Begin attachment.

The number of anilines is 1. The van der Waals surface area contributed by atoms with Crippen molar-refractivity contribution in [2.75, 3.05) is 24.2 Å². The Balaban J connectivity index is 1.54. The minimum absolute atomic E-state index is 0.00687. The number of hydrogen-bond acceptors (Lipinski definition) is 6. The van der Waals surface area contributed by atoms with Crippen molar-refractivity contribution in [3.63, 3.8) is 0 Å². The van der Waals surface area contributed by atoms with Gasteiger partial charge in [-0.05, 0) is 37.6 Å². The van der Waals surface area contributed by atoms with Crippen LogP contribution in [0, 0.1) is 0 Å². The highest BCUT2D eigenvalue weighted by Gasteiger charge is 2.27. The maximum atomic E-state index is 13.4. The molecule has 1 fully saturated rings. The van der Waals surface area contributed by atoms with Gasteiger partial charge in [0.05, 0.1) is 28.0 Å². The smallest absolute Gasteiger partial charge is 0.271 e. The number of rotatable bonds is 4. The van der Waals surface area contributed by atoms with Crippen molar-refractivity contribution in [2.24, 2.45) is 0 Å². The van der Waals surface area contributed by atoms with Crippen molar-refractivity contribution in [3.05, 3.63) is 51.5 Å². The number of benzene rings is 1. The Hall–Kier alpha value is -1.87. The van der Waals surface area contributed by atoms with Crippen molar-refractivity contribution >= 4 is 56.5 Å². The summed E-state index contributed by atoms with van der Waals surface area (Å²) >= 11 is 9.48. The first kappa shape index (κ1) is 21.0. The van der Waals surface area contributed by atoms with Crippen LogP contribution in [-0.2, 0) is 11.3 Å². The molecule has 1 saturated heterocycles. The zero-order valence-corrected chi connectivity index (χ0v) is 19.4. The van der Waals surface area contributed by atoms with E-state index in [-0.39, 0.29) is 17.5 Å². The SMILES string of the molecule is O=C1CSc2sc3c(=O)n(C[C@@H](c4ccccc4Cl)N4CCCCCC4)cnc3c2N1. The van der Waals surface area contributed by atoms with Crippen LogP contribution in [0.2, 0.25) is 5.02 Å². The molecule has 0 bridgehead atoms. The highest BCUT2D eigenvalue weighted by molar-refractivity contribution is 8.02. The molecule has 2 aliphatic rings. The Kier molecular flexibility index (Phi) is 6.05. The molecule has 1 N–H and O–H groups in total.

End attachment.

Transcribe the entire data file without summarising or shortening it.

The number of anilines is 1. The van der Waals surface area contributed by atoms with Crippen molar-refractivity contribution in [2.75, 3.05) is 24.2 Å². The Balaban J connectivity index is 1.54. The minimum absolute atomic E-state index is 0.00687. The number of hydrogen-bond acceptors (Lipinski definition) is 6. The van der Waals surface area contributed by atoms with Crippen molar-refractivity contribution in [3.63, 3.8) is 0 Å². The van der Waals surface area contributed by atoms with Gasteiger partial charge in [-0.05, 0) is 37.6 Å². The van der Waals surface area contributed by atoms with Crippen LogP contribution in [0, 0.1) is 0 Å². The highest BCUT2D eigenvalue weighted by Gasteiger charge is 2.27. The maximum atomic E-state index is 13.4. The molecule has 1 fully saturated rings. The van der Waals surface area contributed by atoms with Gasteiger partial charge in [0.05, 0.1) is 28.0 Å². The smallest absolute Gasteiger partial charge is 0.271 e. The number of rotatable bonds is 4. The van der Waals surface area contributed by atoms with Crippen molar-refractivity contribution in [2.24, 2.45) is 0 Å². The van der Waals surface area contributed by atoms with Crippen molar-refractivity contribution in [3.05, 3.63) is 51.5 Å². The number of benzene rings is 1. The Hall–Kier alpha value is -1.87. The van der Waals surface area contributed by atoms with Crippen molar-refractivity contribution >= 4 is 56.5 Å². The summed E-state index contributed by atoms with van der Waals surface area (Å²) >= 11 is 9.48. The first kappa shape index (κ1) is 21.0. The van der Waals surface area contributed by atoms with Crippen LogP contribution in [-0.2, 0) is 11.3 Å². The molecule has 1 saturated heterocycles. The zero-order valence-corrected chi connectivity index (χ0v) is 19.4. The van der Waals surface area contributed by atoms with E-state index in [-0.39, 0.29) is 17.5 Å². The SMILES string of the molecule is O=C1CSc2sc3c(=O)n(C[C@@H](c4ccccc4Cl)N4CCCCCC4)cnc3c2N1. The van der Waals surface area contributed by atoms with Crippen LogP contribution in [0.2, 0.25) is 5.02 Å². The molecule has 0 bridgehead atoms. The highest BCUT2D eigenvalue weighted by molar-refractivity contribution is 8.02. The molecule has 2 aliphatic rings. The Kier molecular flexibility index (Phi) is 6.05. The molecule has 1 N–H and O–H groups in total.